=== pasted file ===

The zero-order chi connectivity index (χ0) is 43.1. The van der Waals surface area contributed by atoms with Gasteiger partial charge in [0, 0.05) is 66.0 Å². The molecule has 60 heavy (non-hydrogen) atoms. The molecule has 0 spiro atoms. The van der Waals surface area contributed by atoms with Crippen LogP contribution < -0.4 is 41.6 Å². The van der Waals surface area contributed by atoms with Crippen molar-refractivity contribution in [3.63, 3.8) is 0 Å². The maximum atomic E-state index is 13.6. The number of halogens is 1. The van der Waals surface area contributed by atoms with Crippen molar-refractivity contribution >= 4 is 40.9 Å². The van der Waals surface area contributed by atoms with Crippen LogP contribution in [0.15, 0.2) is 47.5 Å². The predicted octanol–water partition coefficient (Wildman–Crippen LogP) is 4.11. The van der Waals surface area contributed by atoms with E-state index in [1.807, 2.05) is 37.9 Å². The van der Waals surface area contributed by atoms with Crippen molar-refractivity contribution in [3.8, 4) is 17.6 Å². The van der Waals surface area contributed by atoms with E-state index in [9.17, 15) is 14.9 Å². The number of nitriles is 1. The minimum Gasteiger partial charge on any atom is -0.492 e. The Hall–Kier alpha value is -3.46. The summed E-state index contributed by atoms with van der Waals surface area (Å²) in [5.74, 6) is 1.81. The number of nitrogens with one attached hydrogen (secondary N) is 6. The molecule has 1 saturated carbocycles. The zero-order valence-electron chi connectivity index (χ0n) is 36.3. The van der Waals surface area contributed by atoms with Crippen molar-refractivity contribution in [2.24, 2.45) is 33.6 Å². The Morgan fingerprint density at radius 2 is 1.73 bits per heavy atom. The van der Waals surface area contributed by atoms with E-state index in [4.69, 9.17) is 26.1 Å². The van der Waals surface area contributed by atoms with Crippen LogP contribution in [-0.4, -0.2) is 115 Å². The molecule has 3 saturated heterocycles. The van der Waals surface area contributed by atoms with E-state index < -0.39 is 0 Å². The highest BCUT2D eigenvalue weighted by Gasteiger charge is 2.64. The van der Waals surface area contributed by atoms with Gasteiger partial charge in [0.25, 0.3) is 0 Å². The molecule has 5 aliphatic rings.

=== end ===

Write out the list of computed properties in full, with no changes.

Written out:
The zero-order chi connectivity index (χ0) is 43.1. The van der Waals surface area contributed by atoms with Gasteiger partial charge in [0, 0.05) is 66.0 Å². The molecule has 60 heavy (non-hydrogen) atoms. The molecule has 0 spiro atoms. The van der Waals surface area contributed by atoms with Crippen LogP contribution < -0.4 is 41.6 Å². The van der Waals surface area contributed by atoms with Crippen molar-refractivity contribution in [3.63, 3.8) is 0 Å². The maximum atomic E-state index is 13.6. The number of halogens is 1. The van der Waals surface area contributed by atoms with Crippen molar-refractivity contribution >= 4 is 40.9 Å². The van der Waals surface area contributed by atoms with Crippen LogP contribution in [0.15, 0.2) is 47.5 Å². The predicted octanol–water partition coefficient (Wildman–Crippen LogP) is 4.11. The van der Waals surface area contributed by atoms with E-state index in [1.807, 2.05) is 37.9 Å². The van der Waals surface area contributed by atoms with Crippen molar-refractivity contribution in [3.8, 4) is 17.6 Å². The van der Waals surface area contributed by atoms with E-state index in [9.17, 15) is 14.9 Å². The number of nitriles is 1. The minimum Gasteiger partial charge on any atom is -0.492 e. The Hall–Kier alpha value is -3.46. The summed E-state index contributed by atoms with van der Waals surface area (Å²) in [5.74, 6) is 1.81. The number of nitrogens with one attached hydrogen (secondary N) is 6. The molecule has 1 saturated carbocycles. The zero-order valence-electron chi connectivity index (χ0n) is 36.3. The van der Waals surface area contributed by atoms with Crippen molar-refractivity contribution in [2.24, 2.45) is 33.6 Å². The Morgan fingerprint density at radius 2 is 1.73 bits per heavy atom. The van der Waals surface area contributed by atoms with E-state index in [4.69, 9.17) is 26.1 Å². The van der Waals surface area contributed by atoms with Crippen LogP contribution in [-0.4, -0.2) is 115 Å². The molecule has 3 saturated heterocycles. The van der Waals surface area contributed by atoms with E-state index < -0.39 is 0 Å². The highest BCUT2D eigenvalue weighted by Gasteiger charge is 2.64. The van der Waals surface area contributed by atoms with Gasteiger partial charge in [0.25, 0.3) is 0 Å². The molecule has 5 aliphatic rings.